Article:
The Supreme Court has announced the adoption of the use of electronic means to serve summons to foreign corporations who are being sued in the Philippines but has no resident agent or not registered to do business in the country.
The SC approved the amendment to the Rules of Court, particularly Rule 14, Section 12, which only provided for the manner of service of summons upon a foreign corporation who has an agent or is doing business in the country.
The said rule stated: “When the defendant is a foreign private juridical entity which has transacted business in the Philippines, service may be made on its resident agent designated in accordance with law for that purpose, or, if there be no such agent, on the government official designated by law to that effect, or on any of its officers or agents within the Philippines.”
Deputy public information chief Gleo Guerra said, however, that the amendment to the service of summons should be done with “leave of court (permission of the court to take action)”.
With the change, summons can now be served through the following means:
* By personal service coursed through the appropriate court in the foreign country with the assistance of the Department of Foreign Affairs;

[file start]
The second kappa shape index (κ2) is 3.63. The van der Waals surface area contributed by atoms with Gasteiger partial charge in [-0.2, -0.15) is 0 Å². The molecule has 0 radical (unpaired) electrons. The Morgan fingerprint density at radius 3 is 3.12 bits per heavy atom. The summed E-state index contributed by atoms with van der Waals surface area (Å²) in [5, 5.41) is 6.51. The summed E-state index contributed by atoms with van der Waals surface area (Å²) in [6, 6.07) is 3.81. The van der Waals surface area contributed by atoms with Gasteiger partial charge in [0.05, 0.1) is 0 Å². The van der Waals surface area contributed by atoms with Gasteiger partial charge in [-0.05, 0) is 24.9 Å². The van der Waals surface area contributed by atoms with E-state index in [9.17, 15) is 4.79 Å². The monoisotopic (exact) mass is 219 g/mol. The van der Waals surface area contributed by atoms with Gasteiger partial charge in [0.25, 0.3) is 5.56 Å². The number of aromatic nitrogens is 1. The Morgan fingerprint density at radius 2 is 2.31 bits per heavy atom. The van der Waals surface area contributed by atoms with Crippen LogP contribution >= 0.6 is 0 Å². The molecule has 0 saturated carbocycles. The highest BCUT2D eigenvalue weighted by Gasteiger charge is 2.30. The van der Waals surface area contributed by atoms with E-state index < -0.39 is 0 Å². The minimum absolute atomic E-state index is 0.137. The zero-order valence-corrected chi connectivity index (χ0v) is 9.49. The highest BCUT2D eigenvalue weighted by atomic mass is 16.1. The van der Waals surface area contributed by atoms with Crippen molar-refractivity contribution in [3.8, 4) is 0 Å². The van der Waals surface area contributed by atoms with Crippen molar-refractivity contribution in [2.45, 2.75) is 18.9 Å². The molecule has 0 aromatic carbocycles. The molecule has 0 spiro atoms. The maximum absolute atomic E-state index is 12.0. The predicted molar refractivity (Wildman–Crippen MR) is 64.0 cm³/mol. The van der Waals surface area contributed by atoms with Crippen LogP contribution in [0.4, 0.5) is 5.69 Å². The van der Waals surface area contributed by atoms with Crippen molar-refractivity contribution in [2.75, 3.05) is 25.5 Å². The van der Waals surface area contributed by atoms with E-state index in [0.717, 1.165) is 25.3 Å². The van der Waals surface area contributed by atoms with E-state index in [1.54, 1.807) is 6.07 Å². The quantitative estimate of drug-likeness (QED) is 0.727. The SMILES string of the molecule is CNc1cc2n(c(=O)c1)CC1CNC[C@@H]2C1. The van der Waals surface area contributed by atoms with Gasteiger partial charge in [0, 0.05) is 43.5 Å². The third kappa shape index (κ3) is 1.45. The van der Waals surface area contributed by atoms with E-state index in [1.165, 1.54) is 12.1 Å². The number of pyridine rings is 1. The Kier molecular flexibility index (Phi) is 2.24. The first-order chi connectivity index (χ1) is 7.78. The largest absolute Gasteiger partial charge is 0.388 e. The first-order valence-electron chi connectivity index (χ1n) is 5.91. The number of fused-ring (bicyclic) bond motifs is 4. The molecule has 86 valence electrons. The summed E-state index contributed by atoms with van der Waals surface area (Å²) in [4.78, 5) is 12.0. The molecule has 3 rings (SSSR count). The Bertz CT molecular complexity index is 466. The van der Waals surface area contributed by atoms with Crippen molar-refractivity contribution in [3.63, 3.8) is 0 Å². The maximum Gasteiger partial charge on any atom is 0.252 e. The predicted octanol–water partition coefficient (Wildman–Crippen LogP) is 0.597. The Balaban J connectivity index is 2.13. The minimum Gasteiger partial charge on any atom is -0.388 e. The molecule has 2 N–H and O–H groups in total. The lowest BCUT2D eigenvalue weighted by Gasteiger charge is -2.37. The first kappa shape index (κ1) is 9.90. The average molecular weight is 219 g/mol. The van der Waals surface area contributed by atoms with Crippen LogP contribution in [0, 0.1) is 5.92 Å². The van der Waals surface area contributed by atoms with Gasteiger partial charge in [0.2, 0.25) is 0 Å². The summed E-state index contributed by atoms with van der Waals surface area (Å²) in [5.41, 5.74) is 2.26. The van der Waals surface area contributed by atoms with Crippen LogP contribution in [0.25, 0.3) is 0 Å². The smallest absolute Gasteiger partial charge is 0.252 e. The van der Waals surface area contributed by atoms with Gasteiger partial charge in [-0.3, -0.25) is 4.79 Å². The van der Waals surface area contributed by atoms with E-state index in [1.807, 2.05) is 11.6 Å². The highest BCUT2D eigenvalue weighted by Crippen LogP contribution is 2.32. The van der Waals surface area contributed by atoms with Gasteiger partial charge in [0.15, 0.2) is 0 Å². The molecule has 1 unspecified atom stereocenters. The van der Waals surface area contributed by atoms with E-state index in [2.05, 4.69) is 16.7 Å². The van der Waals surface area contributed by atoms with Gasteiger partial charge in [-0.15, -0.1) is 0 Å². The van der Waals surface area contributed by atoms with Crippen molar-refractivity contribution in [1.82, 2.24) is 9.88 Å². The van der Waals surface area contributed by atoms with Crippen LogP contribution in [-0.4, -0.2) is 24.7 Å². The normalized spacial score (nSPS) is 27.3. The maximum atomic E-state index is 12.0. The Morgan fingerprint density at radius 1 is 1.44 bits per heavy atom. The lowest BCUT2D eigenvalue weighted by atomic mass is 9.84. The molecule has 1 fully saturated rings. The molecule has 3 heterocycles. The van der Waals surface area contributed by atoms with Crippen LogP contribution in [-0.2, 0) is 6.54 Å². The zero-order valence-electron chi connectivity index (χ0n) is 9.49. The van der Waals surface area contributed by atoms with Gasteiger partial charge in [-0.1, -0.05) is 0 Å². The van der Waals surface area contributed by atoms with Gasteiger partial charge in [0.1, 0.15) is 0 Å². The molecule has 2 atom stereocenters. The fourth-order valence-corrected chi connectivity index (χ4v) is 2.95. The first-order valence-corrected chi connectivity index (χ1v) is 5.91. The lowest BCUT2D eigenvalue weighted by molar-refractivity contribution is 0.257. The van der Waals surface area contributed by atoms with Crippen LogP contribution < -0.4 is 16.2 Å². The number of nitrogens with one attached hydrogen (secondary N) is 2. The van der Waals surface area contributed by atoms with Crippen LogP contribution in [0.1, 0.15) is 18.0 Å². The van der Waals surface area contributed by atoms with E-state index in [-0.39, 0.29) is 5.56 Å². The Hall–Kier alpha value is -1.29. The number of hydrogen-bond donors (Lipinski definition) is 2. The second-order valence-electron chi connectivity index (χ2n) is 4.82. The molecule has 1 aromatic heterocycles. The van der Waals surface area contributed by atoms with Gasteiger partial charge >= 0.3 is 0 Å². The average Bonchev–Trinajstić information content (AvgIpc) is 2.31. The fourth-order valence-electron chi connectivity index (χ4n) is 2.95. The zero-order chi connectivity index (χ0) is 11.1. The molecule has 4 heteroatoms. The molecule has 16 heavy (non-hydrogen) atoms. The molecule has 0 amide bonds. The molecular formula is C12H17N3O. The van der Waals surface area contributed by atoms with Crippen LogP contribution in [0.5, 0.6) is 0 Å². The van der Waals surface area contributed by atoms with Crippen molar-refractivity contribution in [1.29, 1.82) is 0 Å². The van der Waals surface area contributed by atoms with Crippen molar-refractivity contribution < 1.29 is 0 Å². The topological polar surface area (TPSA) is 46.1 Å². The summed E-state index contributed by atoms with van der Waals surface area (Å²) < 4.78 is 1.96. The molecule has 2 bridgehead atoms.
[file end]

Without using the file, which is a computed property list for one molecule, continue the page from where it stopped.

* By publication once in a newspaper of general circulation in the country where the defendant may be found and by serving a copy of the summons and the court order by registered mail at the last known address of the defendant;
* By facsimile or any recognized electronic means that could generate proof of service or by such other means as may be warranted in the discretion of the court.
Guerra did not specify the other forms of electronic means — the most common of which is e-mail — but pointed out that it will be sufficient as long as that it can be proven in court that the defendant has received the summon.
The SC official said the amendment will become effective 15 days after publication in a news paper of general circulation.
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